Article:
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Robyn Hannigan, PhD

When I was young, my father bought me a toy microscope. I used it all the time. I collected objects to observe and made up experiments. When we studied frogs in high school, I would turn in extra projects I did on tadpoles I had studied at home. But my science teachers weren’t impressed. I was usually bored in classes, and I even got a D in biology.
My mother, who was from the Narragansett nation of Rhode Island, had advice that helped through the boredom of school and the apathy of my teachers. She always told me, “There’s time and then there’s Indian time. Make sure you get done what needs to be done, and you do it well. But don’t let a clock dictate what you’re doing.”
From what she said, I eventually realized that it is okay to learn at my own pace and to remember there’s nothing I can’t do. I learned this for myself after a rough start in school. We moved around a lot when I was growing up, and lived in six towns in five states by the time I graduated high school. We were poor and had to move as my father got new industrial construction jobs. He emigrated from Ireland without a high school education, so he didn’t have many opportunities. My mother also had a limited education, but my parents both knew college would make a difference in my life. However, most of my friends just thought school was something you had to do until you finished. I am a first generation college student, but not necessarily because I wanted to be!
After high school, my parents said I should go to college and that they would help me find a job to pay for it, or I could live at home and go to work. In Baskin Ridge, New Jersey, where I lived, a high school education meant a job at the gas station or 7–11.
I chose college because I thought it was one big party—I didn’t know college also meant work. It was an awful surprise! I called my parents all the time begging them to let me please come home. But they told me if I wanted a better life I had to get through college; I had to at least try. I majored in premed biology because I thought I wanted to be a doctor since they make a lot of money. But you had to attend class to be a doctor, and I didn’t really want to do that.
I eventually graduated from the College of New Jersey with a 2.9 GPA. I was happy to be done, and I got a job at the health department. One of my duties was running the scientific instruments, and I came to really enjoy it. A coworker told me, Why don’t you go back to graduate school and do what you want to do? But first I had to figure out what that was.
Within the year, I applied to graduate programs in geology, remembering how I enjoyed finding dinosaur bones with my mom when I was little. Although I had low grades, my future advisor at the University of New York, Buffalo recognized my intent to learn. As I continued, eventually I found a match for my interests—geochemistry.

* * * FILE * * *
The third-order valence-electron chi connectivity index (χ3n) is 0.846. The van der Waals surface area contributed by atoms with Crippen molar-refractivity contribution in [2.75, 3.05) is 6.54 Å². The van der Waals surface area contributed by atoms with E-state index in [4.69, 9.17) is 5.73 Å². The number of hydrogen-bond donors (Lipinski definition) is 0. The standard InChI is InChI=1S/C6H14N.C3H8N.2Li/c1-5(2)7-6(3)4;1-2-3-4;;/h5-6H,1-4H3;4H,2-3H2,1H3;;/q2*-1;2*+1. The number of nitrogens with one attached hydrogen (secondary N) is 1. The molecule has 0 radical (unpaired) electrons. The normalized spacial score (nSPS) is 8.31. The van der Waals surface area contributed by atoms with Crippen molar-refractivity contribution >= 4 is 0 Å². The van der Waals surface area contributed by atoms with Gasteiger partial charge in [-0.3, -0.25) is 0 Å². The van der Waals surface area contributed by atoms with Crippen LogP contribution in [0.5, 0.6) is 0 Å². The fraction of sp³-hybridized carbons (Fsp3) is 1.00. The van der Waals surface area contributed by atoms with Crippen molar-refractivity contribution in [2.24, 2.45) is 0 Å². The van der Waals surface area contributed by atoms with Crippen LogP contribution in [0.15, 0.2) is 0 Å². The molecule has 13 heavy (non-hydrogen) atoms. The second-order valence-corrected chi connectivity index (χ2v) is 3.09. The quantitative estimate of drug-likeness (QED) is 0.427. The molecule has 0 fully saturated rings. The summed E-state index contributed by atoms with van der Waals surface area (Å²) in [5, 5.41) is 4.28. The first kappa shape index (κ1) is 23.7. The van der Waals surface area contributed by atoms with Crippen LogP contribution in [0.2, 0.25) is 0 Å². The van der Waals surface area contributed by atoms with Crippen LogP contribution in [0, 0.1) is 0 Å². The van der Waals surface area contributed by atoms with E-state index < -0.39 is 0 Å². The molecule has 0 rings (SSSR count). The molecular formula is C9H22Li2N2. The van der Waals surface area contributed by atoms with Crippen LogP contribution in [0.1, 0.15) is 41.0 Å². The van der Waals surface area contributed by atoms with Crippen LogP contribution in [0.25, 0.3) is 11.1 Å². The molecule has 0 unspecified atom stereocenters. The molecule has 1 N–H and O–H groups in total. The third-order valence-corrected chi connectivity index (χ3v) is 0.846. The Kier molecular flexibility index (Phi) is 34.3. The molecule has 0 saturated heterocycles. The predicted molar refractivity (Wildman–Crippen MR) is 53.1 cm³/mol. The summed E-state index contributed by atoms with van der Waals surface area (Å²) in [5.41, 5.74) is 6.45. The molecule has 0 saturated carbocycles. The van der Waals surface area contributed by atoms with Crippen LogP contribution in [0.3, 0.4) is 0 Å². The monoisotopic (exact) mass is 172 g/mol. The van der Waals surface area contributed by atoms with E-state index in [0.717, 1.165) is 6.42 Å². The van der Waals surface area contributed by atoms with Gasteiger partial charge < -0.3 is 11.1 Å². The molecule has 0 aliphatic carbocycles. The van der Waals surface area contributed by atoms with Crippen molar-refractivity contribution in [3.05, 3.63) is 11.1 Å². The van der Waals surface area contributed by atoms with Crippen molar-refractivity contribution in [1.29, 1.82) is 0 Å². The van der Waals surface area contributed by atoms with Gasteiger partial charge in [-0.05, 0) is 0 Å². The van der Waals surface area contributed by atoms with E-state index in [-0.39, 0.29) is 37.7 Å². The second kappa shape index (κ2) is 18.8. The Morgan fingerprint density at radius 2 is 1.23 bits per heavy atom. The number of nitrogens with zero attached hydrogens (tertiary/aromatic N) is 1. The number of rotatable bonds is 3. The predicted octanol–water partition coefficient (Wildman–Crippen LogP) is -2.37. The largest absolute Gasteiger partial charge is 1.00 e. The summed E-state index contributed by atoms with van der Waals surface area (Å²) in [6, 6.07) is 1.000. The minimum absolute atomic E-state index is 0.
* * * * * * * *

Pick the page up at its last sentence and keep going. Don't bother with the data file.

After getting my Ph.D. at the University of Rochester, I thought I had finally finished with school. I just wanted a regular teaching job. But my advisor insisted I apply for a postdoctoral scholarship at Woods Hole Oceanographic Institution. He explained that it would help me go farther in my career, knowing the experience would mean working with scientists in other disciplines. He was right, and now I can help students by connecting them with well-respected professionals in their fields.
Being able to make a difference is important to me. Here at Arkansas State University, I started the summer Research Internships in Science of the Environment (RISE) program, so undergraduate students can get hands-on research experience. Besides undergraduates, we also bring in underrepresented minority high school students from across the country. These are students like me, interested in science, who maybe were told either directly or between the lines that they weren’t good at anything and weren’t going anywhere. They really bring unique insights to the design of their projects, inspiring my own research.
Science cannot grow without diverse perspectives. But it took a long time for me to understand this and to trust my own capabilities. This couldn’t have happened without the help of mentors who saw my potential and gave me a leg up when I needed it. Thanks to them, I went beyond even my own expectations. Now part of my job is showing students how important their contributions are to science. When I started my geochemistry research laboratory, I asked them to come up with the name. They decided on “Water-Rock-Life” (WRL), which summed up our research and gave us a unique name. My favorite aspect of running a lab is working with students, introducing them to the excitement of discovery, to help them realize that they are very capable people who can do anything they really want to do.